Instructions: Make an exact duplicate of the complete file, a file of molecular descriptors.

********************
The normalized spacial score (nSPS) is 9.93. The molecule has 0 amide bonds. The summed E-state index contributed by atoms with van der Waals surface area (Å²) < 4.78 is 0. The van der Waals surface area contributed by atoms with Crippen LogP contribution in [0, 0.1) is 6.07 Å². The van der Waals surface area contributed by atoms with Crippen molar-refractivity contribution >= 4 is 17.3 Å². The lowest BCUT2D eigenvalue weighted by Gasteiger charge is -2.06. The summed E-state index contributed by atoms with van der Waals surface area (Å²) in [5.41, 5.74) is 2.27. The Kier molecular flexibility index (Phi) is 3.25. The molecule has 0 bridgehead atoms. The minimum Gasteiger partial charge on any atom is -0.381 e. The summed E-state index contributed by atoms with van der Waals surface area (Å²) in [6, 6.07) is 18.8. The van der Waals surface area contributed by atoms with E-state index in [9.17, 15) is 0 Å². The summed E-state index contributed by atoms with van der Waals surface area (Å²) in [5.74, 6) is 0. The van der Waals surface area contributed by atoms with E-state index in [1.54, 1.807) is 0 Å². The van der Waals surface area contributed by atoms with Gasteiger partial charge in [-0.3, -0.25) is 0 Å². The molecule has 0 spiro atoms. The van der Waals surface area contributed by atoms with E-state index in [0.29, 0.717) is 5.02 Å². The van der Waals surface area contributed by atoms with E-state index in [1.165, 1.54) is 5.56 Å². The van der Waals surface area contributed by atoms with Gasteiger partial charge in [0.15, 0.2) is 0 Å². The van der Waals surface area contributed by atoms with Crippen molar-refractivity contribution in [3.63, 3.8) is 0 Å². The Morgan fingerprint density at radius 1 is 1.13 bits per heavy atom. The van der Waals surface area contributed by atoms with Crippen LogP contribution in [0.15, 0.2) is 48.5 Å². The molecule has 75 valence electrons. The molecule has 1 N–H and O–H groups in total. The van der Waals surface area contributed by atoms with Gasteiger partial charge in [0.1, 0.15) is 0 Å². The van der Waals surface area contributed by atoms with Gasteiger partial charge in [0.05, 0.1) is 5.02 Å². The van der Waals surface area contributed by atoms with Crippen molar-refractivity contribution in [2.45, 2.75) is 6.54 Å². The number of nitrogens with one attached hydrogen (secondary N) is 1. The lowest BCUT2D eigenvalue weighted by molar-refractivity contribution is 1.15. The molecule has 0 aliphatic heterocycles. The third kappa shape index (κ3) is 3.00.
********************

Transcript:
The normalized spacial score (nSPS) is 9.93. The molecule has 0 amide bonds. The summed E-state index contributed by atoms with van der Waals surface area (Å²) < 4.78 is 0. The van der Waals surface area contributed by atoms with Crippen LogP contribution in [0, 0.1) is 6.07 Å². The van der Waals surface area contributed by atoms with Crippen molar-refractivity contribution >= 4 is 17.3 Å². The lowest BCUT2D eigenvalue weighted by Gasteiger charge is -2.06. The summed E-state index contributed by atoms with van der Waals surface area (Å²) in [5.41, 5.74) is 2.27. The Kier molecular flexibility index (Phi) is 3.25. The molecule has 0 bridgehead atoms. The minimum Gasteiger partial charge on any atom is -0.381 e. The summed E-state index contributed by atoms with van der Waals surface area (Å²) in [6, 6.07) is 18.8. The van der Waals surface area contributed by atoms with E-state index in [9.17, 15) is 0 Å². The summed E-state index contributed by atoms with van der Waals surface area (Å²) in [5.74, 6) is 0. The van der Waals surface area contributed by atoms with E-state index in [1.54, 1.807) is 0 Å². The van der Waals surface area contributed by atoms with Gasteiger partial charge in [-0.3, -0.25) is 0 Å². The molecule has 0 spiro atoms. The van der Waals surface area contributed by atoms with E-state index in [0.29, 0.717) is 5.02 Å². The van der Waals surface area contributed by atoms with E-state index in [1.165, 1.54) is 5.56 Å². The van der Waals surface area contributed by atoms with Gasteiger partial charge in [0.15, 0.2) is 0 Å². The van der Waals surface area contributed by atoms with Crippen molar-refractivity contribution in [3.63, 3.8) is 0 Å². The Morgan fingerprint density at radius 1 is 1.13 bits per heavy atom. The van der Waals surface area contributed by atoms with Crippen LogP contribution in [0.15, 0.2) is 48.5 Å². The molecule has 75 valence electrons. The molecule has 1 N–H and O–H groups in total. The van der Waals surface area contributed by atoms with Gasteiger partial charge in [0.1, 0.15) is 0 Å². The van der Waals surface area contributed by atoms with Gasteiger partial charge in [0.05, 0.1) is 5.02 Å². The van der Waals surface area contributed by atoms with Crippen molar-refractivity contribution in [2.45, 2.75) is 6.54 Å². The number of nitrogens with one attached hydrogen (secondary N) is 1. The lowest BCUT2D eigenvalue weighted by molar-refractivity contribution is 1.15. The molecule has 0 aliphatic heterocycles. The third kappa shape index (κ3) is 3.00.